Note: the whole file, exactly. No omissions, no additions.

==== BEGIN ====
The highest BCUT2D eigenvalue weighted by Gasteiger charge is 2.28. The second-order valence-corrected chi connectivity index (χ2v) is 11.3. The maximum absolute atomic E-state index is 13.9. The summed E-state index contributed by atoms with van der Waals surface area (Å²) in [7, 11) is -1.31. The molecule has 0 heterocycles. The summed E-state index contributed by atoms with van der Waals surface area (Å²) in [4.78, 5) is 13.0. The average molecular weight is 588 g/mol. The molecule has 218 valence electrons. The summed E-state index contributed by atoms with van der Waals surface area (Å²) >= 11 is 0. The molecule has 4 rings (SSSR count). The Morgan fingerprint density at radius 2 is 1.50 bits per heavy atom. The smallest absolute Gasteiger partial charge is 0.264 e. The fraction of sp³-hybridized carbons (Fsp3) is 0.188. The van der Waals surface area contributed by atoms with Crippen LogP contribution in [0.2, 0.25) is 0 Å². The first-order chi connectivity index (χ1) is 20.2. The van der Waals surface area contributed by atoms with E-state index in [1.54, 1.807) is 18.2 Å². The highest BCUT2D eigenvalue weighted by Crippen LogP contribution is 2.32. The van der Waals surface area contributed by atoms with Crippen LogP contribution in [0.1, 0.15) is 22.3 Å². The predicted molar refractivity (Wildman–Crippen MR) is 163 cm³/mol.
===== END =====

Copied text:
The highest BCUT2D eigenvalue weighted by Gasteiger charge is 2.28. The second-order valence-corrected chi connectivity index (χ2v) is 11.3. The maximum absolute atomic E-state index is 13.9. The summed E-state index contributed by atoms with van der Waals surface area (Å²) in [7, 11) is -1.31. The molecule has 0 heterocycles. The summed E-state index contributed by atoms with van der Waals surface area (Å²) in [4.78, 5) is 13.0. The average molecular weight is 588 g/mol. The molecule has 218 valence electrons. The summed E-state index contributed by atoms with van der Waals surface area (Å²) >= 11 is 0. The molecule has 4 rings (SSSR count). The Morgan fingerprint density at radius 2 is 1.50 bits per heavy atom. The smallest absolute Gasteiger partial charge is 0.264 e. The fraction of sp³-hybridized carbons (Fsp3) is 0.188. The van der Waals surface area contributed by atoms with Crippen LogP contribution in [0.2, 0.25) is 0 Å². The first-order chi connectivity index (χ1) is 20.2. The van der Waals surface area contributed by atoms with E-state index in [1.54, 1.807) is 18.2 Å². The highest BCUT2D eigenvalue weighted by Crippen LogP contribution is 2.32. The van der Waals surface area contributed by atoms with Crippen LogP contribution in [0.1, 0.15) is 22.3 Å². The predicted molar refractivity (Wildman–Crippen MR) is 163 cm³/mol.